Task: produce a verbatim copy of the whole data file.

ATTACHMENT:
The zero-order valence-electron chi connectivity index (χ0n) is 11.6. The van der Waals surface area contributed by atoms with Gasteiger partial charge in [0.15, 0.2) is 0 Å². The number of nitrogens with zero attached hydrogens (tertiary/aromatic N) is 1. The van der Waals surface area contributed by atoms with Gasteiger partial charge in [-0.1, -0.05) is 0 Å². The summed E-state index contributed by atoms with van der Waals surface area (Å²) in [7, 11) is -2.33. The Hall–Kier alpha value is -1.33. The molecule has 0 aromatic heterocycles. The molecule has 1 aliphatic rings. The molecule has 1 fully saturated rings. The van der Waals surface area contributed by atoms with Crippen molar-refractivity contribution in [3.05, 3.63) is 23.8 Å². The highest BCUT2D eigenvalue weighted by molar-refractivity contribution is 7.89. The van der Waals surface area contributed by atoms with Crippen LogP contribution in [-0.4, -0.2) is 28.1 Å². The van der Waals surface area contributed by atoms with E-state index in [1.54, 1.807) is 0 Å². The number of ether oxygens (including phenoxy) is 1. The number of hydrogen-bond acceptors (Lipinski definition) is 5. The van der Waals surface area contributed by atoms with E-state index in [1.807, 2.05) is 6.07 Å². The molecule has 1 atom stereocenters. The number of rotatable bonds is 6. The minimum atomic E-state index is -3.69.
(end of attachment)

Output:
The zero-order valence-electron chi connectivity index (χ0n) is 11.6. The van der Waals surface area contributed by atoms with Gasteiger partial charge in [0.15, 0.2) is 0 Å². The number of nitrogens with zero attached hydrogens (tertiary/aromatic N) is 1. The van der Waals surface area contributed by atoms with Gasteiger partial charge in [-0.1, -0.05) is 0 Å². The summed E-state index contributed by atoms with van der Waals surface area (Å²) in [7, 11) is -2.33. The Hall–Kier alpha value is -1.33. The molecule has 0 aromatic heterocycles. The molecule has 1 aliphatic rings. The molecule has 1 fully saturated rings. The van der Waals surface area contributed by atoms with Crippen molar-refractivity contribution in [3.05, 3.63) is 23.8 Å². The highest BCUT2D eigenvalue weighted by molar-refractivity contribution is 7.89. The van der Waals surface area contributed by atoms with Crippen LogP contribution in [-0.4, -0.2) is 28.1 Å². The van der Waals surface area contributed by atoms with E-state index in [1.54, 1.807) is 0 Å². The number of ether oxygens (including phenoxy) is 1. The number of hydrogen-bond acceptors (Lipinski definition) is 5. The van der Waals surface area contributed by atoms with E-state index in [1.807, 2.05) is 6.07 Å². The molecule has 1 atom stereocenters. The number of rotatable bonds is 6. The minimum atomic E-state index is -3.69.